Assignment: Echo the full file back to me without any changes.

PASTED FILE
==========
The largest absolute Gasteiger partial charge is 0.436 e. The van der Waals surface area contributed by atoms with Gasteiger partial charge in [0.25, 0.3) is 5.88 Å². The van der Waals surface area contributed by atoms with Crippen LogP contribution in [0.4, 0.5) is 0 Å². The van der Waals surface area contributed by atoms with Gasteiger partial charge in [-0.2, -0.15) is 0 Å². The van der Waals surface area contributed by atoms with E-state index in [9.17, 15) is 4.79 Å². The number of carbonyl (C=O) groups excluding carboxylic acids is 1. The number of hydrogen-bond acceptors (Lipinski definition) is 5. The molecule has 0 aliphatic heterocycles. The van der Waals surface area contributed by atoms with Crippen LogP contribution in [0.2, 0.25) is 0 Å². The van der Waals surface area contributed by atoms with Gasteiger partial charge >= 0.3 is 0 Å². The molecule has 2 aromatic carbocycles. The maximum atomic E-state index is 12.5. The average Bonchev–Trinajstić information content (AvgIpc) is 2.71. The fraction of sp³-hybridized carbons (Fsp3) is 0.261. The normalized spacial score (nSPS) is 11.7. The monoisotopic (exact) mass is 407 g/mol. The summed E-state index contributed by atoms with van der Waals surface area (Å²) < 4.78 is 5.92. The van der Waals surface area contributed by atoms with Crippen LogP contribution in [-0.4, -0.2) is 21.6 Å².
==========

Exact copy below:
The largest absolute Gasteiger partial charge is 0.436 e. The van der Waals surface area contributed by atoms with Gasteiger partial charge in [0.25, 0.3) is 5.88 Å². The van der Waals surface area contributed by atoms with Crippen LogP contribution in [0.4, 0.5) is 0 Å². The van der Waals surface area contributed by atoms with Gasteiger partial charge in [-0.2, -0.15) is 0 Å². The van der Waals surface area contributed by atoms with E-state index in [9.17, 15) is 4.79 Å². The number of carbonyl (C=O) groups excluding carboxylic acids is 1. The number of hydrogen-bond acceptors (Lipinski definition) is 5. The molecule has 0 aliphatic heterocycles. The van der Waals surface area contributed by atoms with Crippen LogP contribution in [0.2, 0.25) is 0 Å². The van der Waals surface area contributed by atoms with Gasteiger partial charge >= 0.3 is 0 Å². The molecule has 2 aromatic carbocycles. The maximum atomic E-state index is 12.5. The average Bonchev–Trinajstić information content (AvgIpc) is 2.71. The fraction of sp³-hybridized carbons (Fsp3) is 0.261. The normalized spacial score (nSPS) is 11.7. The monoisotopic (exact) mass is 407 g/mol. The summed E-state index contributed by atoms with van der Waals surface area (Å²) < 4.78 is 5.92. The van der Waals surface area contributed by atoms with Crippen LogP contribution in [-0.4, -0.2) is 21.6 Å².